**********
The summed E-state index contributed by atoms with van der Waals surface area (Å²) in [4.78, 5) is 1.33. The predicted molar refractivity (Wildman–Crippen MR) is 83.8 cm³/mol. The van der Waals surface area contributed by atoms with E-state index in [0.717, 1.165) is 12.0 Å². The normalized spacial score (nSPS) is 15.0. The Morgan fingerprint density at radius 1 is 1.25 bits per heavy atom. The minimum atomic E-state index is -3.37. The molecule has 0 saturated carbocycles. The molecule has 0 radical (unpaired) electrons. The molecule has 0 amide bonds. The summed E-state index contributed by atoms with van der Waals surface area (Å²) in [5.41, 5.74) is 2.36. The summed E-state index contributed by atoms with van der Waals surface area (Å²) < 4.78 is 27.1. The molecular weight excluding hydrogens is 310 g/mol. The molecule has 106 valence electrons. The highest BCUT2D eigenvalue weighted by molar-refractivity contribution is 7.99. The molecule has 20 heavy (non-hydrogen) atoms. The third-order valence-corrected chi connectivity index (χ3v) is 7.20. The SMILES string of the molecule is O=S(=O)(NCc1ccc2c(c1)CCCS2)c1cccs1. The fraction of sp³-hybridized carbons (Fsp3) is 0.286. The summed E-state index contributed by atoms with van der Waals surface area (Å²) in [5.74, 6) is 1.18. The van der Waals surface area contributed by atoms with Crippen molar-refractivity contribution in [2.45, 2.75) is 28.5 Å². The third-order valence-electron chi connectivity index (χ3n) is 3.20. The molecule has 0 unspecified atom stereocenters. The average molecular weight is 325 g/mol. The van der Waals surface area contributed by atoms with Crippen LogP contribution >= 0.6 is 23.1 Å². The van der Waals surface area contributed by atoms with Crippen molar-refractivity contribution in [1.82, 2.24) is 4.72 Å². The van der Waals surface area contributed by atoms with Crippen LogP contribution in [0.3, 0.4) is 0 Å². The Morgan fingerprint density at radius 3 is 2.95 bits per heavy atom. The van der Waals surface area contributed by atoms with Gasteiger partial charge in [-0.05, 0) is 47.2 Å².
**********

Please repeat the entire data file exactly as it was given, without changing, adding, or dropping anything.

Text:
The summed E-state index contributed by atoms with van der Waals surface area (Å²) in [4.78, 5) is 1.33. The predicted molar refractivity (Wildman–Crippen MR) is 83.8 cm³/mol. The van der Waals surface area contributed by atoms with E-state index in [0.717, 1.165) is 12.0 Å². The normalized spacial score (nSPS) is 15.0. The Morgan fingerprint density at radius 1 is 1.25 bits per heavy atom. The minimum atomic E-state index is -3.37. The molecule has 0 saturated carbocycles. The molecule has 0 radical (unpaired) electrons. The molecule has 0 amide bonds. The summed E-state index contributed by atoms with van der Waals surface area (Å²) in [5.41, 5.74) is 2.36. The summed E-state index contributed by atoms with van der Waals surface area (Å²) < 4.78 is 27.1. The molecular weight excluding hydrogens is 310 g/mol. The molecule has 106 valence electrons. The highest BCUT2D eigenvalue weighted by molar-refractivity contribution is 7.99. The molecule has 20 heavy (non-hydrogen) atoms. The third-order valence-corrected chi connectivity index (χ3v) is 7.20. The SMILES string of the molecule is O=S(=O)(NCc1ccc2c(c1)CCCS2)c1cccs1. The fraction of sp³-hybridized carbons (Fsp3) is 0.286. The summed E-state index contributed by atoms with van der Waals surface area (Å²) in [5.74, 6) is 1.18. The van der Waals surface area contributed by atoms with Crippen molar-refractivity contribution in [2.45, 2.75) is 28.5 Å². The third-order valence-electron chi connectivity index (χ3n) is 3.20. The molecule has 0 unspecified atom stereocenters. The average molecular weight is 325 g/mol. The van der Waals surface area contributed by atoms with Crippen LogP contribution >= 0.6 is 23.1 Å². The van der Waals surface area contributed by atoms with Crippen molar-refractivity contribution in [1.82, 2.24) is 4.72 Å². The van der Waals surface area contributed by atoms with Crippen LogP contribution in [0.3, 0.4) is 0 Å². The Morgan fingerprint density at radius 3 is 2.95 bits per heavy atom. The van der Waals surface area contributed by atoms with Gasteiger partial charge in [-0.05, 0) is 47.2 Å².